Alternative Medicine

Alternative medicine is a more controversial approach, in treating pain and TMJ symptoms. Since alternative medicine is not mainstream medicine, one should always talk with their doctor, as well as exhibit extra caution, if venturing into the alternative medicine realm.

Biofeedback is typically done via electronic devices that monitor specific muscles, and provide you with this data. From here, you will more effectively be able to practice proper relaxation techniques.

Relaxation techniques are also commonly used in the alternative medicine world, as they can help relax tense muscles, which sometimes aids in assisting pain.

Acupuncture is another possible alternative medicine solution, as it applies direct stimulation to the nerve, resulting in changes in signaling pathways of nerve cells.

Interesting Facts About TMJ Symptoms

Did you know that over 15 million workdays are lost, simply from TMJ symptoms? This mind-blowing fact is indeed true, and shows how important taking care of your teeth and oral health really is.

Since TMJ is a ginglymoarthrodial joint, it can move in multiple ways. The bad news here, is that if you are experiencing TMJ symptoms, you are likely to have many places in your body where you might be experiencing discomfort.

By contrast, nearly 25% of sufferers, report no TMJ symptoms at all! This unfortunately also means that their condition can be left untreated, which can result in dangerous outcomes. Though no TMJ symptoms may be present, the joints around your jaw will likely slowly deteriorate and become inflamed, which can lead to many other problems.

How Can I Avoid Problems With My Teeth?

Taking care of one’s teeth is truly a lifelong journey. It starts by brushing regularly. 2-3 times a day is ideal, and the ADA (American Dental Association) also recommends using a toothpaste with fluoride. Here are some of the toothpastes we recommend.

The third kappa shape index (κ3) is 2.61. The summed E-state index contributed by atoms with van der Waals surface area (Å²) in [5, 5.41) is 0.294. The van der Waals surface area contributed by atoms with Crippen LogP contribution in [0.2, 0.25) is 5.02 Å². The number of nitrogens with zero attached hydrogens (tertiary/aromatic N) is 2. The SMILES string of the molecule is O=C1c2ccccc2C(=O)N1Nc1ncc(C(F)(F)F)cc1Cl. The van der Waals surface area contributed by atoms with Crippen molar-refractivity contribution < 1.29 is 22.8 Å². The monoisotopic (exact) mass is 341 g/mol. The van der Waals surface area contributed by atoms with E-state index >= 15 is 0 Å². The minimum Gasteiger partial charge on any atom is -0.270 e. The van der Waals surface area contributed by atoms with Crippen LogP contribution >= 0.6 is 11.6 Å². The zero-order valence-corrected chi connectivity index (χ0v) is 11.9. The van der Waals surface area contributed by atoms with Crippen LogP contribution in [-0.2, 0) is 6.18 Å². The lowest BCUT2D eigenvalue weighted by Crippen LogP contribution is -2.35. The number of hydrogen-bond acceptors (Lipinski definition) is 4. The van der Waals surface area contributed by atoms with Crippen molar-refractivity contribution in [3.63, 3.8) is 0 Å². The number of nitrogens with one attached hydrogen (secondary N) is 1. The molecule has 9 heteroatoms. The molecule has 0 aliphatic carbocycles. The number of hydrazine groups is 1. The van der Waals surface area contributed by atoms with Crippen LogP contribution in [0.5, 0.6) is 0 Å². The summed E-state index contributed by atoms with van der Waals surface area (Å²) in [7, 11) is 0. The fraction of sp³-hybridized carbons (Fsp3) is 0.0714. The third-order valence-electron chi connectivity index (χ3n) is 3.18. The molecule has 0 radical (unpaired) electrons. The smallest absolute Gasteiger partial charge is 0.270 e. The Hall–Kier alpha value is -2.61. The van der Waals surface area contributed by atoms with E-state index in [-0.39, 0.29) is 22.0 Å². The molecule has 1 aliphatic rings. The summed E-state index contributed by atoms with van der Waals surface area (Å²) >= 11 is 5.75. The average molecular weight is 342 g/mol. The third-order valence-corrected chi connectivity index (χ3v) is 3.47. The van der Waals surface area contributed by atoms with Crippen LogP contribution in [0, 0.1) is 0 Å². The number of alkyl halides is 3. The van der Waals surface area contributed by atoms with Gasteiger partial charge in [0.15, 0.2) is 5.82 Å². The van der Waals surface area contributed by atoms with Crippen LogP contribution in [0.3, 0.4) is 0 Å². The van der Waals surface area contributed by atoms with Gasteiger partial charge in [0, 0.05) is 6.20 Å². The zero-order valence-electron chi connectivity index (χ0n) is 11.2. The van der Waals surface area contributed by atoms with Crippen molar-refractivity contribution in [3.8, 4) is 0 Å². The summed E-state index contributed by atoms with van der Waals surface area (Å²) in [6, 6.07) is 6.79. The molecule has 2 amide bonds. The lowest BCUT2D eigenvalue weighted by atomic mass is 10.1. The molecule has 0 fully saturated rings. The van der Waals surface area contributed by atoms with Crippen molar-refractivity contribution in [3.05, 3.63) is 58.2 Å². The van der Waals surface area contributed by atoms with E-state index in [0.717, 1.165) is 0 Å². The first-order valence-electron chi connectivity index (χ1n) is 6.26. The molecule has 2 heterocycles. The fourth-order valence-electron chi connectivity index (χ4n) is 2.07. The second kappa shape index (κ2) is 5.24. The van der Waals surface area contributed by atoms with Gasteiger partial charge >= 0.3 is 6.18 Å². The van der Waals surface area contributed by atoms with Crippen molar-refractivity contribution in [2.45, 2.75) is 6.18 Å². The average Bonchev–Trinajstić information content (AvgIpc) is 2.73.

Brushing is also key because it helps eliminate plaque and food, which creates a sticky white residue on your teeth, and contains large amounts of bacteria. When it comes to choosing a toothbrush, there are many different choices. Some of our patients prefer electric toothbrushes, others do not. There are many different toothbrushes on the market, but this electric toothbrush model is one of our favorites.

Another key step in maintaining optimal dental health, is flossing regularly. It is best to buy floss in bulk, if you are looking to not only save money, but to never be without it, so you can always have fresh and clean teeth. There are a number of great flossing options on the market, and in fact there is very little difference between most varieties. One of our favorites can be found here.

We also recommend daily use of a mouthwash, usually after every brushing. This is – in our opinion – the best mouthwash on the market. Eating a diet low in sugar, and high in nutrients, is also critical in maintaining good dental health. Be sure to also drink plenty of water, and cut out beverages which can cause harm to the enamel of your teeth, like soda (even diet).